In low light (without the LED lamp on), the Camileo S20 brightened up the scene enough to show what was going on, but footage took on a tan, slightly muddy quality. Motion looked smooth, but color accuracy and white balance were lacking as compared to our low-light champs, the second-generation Flip MinoHD and third-generation Creative Vado HD.
The Toshiba Camileo S20 also has two more low-light shooting aids: its front-facing LED lamp, and a ISO-boosting shooting mode. Here’s how the camcorder’s low-light shooting looks in both of those circumstances: better, but with more visible graininess, especially in the high-ISO mode.
The Camileo S20 also takes 5-megapixel photos (and, according to its on-screen menu, up to 16-megapixel photos at its maximum-resolution setting), but you’ll need a steady hand when shooting stills. I got shaky, blurry images when my hand moved slightly while taking a shot; if you use a tripod, image quality is about on par with an above-average camera phone.
We have to say we may be most impressed with the number of accessories that come in the Camileo S20’s box – there’s a mini-USB charger, USB / HDMI cables, a mini tripod, a cleaning cloth and pouch. There’s also a CD with Arcsoft and Magix Movie Edit Pro 15 PC software. Notable absent is an SD card — you’ll want to make sure you pick one of these up, as the128MB of onboard storage won’t get you far.
Despite all the fun features, there are a few notable drawbacks to the Toshiba Camileo S20. For example, there’s no flip-out USB connector: Toshiba includes a separate cable in the box for charging your battery and offloading your clips. Digital image stabilization is also only available in the camcorder’s 720p/30 fps mode, meaning you don’t get that option for the Camileo’s highest-resolution video setting or even in its lower-resolution, Web-friendly video modes.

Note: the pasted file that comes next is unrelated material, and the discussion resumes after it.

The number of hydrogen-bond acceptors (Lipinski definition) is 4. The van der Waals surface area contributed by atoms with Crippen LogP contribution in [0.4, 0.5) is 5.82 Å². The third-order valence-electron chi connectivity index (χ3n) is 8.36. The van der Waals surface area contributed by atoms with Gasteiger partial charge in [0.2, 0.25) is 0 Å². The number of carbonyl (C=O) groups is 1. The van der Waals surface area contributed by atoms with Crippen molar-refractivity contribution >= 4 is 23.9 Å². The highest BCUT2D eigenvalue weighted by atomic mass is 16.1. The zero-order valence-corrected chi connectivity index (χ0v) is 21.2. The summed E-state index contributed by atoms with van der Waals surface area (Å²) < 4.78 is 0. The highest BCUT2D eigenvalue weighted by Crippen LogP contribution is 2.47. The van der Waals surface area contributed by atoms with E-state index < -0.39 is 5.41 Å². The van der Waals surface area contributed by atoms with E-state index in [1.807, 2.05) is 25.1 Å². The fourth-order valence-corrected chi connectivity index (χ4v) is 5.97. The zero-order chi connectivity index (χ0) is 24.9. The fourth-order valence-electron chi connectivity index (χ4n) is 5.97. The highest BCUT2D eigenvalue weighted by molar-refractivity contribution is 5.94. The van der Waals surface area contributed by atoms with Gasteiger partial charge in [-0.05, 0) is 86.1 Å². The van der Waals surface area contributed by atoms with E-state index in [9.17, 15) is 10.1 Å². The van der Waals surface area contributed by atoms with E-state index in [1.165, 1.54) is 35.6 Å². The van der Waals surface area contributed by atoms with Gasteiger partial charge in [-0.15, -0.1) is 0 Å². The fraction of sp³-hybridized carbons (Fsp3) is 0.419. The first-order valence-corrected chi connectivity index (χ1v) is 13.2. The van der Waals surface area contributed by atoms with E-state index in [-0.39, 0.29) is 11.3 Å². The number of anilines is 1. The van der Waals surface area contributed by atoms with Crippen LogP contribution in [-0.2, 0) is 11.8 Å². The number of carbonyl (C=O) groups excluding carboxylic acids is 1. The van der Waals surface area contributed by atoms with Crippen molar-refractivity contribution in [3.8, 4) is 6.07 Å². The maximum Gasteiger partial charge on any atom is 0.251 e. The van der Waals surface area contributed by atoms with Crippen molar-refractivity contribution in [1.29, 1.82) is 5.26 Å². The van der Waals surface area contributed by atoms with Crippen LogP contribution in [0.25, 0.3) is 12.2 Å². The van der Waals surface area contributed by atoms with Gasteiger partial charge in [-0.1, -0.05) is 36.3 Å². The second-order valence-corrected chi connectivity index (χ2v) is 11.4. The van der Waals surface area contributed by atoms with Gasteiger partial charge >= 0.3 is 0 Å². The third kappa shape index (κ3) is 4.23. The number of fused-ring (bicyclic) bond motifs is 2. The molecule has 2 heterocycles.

It’s nice to have the macro/landscape toggle, but macro mode doesn’t allow for extreme close-ups; the closest I was able to get to a subject and shoot a clear shot was about a foot away. And the camcorder has an all-plastic build, which definitely makes it feel a bit cheap (but also slim and light enough to be fairly durable).
When shooting with the Camileo, I found the main drawback to be its menu navigation, which is especially frustrating given the amount of goodies at your disposal. Top-level menu navigation is done with the thumb-operated zoom control, which is fairly responsive but feels cheap and plasticky. Pressing the center of the zoom control would be the most-intuitive way to make on-screen selections, but instead, you sometimes have to use the two small buttons below it to dive into on-screen menus.
We’d like to say that the S20’s software menus are intuitive and totally make up for all of the complicated controls, but that’s not exactly the case. Pressing down on the zoom rocker (yes, it took us a few seconds to figure that out) brings up the somewhat retro-looking interface, and figuring out how to maneuver through the different features with the forward and back buttons is a bit of an IQ test. After some time we were nimble enough to change the video resolution on the fly, but it all is much harder than it should be. There’s also the fact that navigating the menus isn’t exactly a snappy experience, especially when viewing images or video. When toggling through pictures and videos there’s a noticeable lag — it’s not the camera you want to have when all your friends want to “quickly” see how the picture came out.